March 8, 2017 / 10:25 AM / a year ago

Norway's farmed salmon growth regulation set for October despite objections

BERGEN, Norway, March 8 (Reuters) -

** Norway’s new system for regulating capacity in salmon farming is on track for an October launch despite opposition from lobbyists, Fisheries Minister Per Sandberg told an industry conference on Wednesday

** Known as the “traffic light” system, the regulation will allow capacity increases in regions where sea lice levels are low, while areas with medium or high levels of lice risk a standstill or cut in output quotas

** The Norwegian Seafood Federation, which represents the interests of approximately 500 member companies in the fisheries industry, has earlier asked the government to withdraw the new model for regulating salmon output growth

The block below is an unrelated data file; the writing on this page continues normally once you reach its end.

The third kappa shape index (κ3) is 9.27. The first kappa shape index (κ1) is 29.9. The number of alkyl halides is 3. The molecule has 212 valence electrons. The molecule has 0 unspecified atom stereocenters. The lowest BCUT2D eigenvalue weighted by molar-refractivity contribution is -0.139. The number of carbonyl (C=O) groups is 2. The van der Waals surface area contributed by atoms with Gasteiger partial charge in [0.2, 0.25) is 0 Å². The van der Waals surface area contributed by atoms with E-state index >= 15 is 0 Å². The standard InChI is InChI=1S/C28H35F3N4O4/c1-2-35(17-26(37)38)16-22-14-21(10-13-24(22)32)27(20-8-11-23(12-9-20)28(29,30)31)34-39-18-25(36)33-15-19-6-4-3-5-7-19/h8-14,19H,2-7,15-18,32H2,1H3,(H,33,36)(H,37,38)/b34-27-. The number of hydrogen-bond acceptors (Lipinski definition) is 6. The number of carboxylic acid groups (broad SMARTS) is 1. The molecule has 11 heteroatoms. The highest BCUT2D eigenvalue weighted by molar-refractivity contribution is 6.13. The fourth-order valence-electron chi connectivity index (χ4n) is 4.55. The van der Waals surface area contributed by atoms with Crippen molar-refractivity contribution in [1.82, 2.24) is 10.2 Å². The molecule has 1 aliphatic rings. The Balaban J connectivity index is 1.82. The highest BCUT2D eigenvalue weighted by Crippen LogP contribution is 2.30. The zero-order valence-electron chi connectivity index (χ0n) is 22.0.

** Norway, the world’s largest salmon producer ahead of Chile, has struggled to raise output in recent years due to outbreaks of sea lice and disease

** The new regulatory system could potentially allow the Norwegian salmon farming industry an annual volume growth of 3 percent, but that’s based on every producer being able to keep average sea lice levels below a limit of 0.2 per fish

** Norway’s salmon production is expected to grow by about 2 percent in 2017 after falling by some 6-7 percent in 2016, several large producers have recently said (Reporting by Ole Petter Skonnord, editing by Terje Solsvik)

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